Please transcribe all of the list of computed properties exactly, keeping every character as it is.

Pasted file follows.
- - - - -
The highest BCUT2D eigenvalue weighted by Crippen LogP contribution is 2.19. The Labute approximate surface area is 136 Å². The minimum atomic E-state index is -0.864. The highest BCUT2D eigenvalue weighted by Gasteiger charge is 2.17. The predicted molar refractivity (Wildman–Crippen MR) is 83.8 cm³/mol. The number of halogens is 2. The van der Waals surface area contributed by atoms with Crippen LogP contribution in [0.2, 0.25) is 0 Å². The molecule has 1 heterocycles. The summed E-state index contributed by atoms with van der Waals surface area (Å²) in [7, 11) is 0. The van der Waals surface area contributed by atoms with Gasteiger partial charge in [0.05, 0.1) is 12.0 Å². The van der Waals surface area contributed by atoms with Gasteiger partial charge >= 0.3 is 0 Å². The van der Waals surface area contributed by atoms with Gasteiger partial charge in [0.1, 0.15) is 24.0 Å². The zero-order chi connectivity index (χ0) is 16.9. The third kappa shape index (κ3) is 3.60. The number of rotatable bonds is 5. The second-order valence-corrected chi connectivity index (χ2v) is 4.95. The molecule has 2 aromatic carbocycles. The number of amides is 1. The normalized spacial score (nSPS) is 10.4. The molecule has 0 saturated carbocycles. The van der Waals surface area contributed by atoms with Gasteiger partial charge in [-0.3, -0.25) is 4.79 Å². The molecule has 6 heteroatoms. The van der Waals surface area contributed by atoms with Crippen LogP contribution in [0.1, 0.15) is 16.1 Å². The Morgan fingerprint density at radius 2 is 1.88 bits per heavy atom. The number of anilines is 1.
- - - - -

The highest BCUT2D eigenvalue weighted by Crippen LogP contribution is 2.19. The Labute approximate surface area is 136 Å². The minimum atomic E-state index is -0.864. The highest BCUT2D eigenvalue weighted by Gasteiger charge is 2.17. The predicted molar refractivity (Wildman–Crippen MR) is 83.8 cm³/mol. The number of halogens is 2. The van der Waals surface area contributed by atoms with Crippen LogP contribution in [0.2, 0.25) is 0 Å². The molecule has 1 heterocycles. The summed E-state index contributed by atoms with van der Waals surface area (Å²) in [7, 11) is 0. The van der Waals surface area contributed by atoms with Gasteiger partial charge in [0.05, 0.1) is 12.0 Å². The van der Waals surface area contributed by atoms with Gasteiger partial charge >= 0.3 is 0 Å². The van der Waals surface area contributed by atoms with Gasteiger partial charge in [0.1, 0.15) is 24.0 Å². The zero-order chi connectivity index (χ0) is 16.9. The third kappa shape index (κ3) is 3.60. The number of rotatable bonds is 5. The second-order valence-corrected chi connectivity index (χ2v) is 4.95. The molecule has 2 aromatic carbocycles. The number of amides is 1. The normalized spacial score (nSPS) is 10.4. The molecule has 0 saturated carbocycles. The van der Waals surface area contributed by atoms with Gasteiger partial charge in [-0.3, -0.25) is 4.79 Å². The molecule has 6 heteroatoms. The van der Waals surface area contributed by atoms with Crippen LogP contribution in [0.1, 0.15) is 16.1 Å². The Morgan fingerprint density at radius 2 is 1.88 bits per heavy atom. The number of anilines is 1.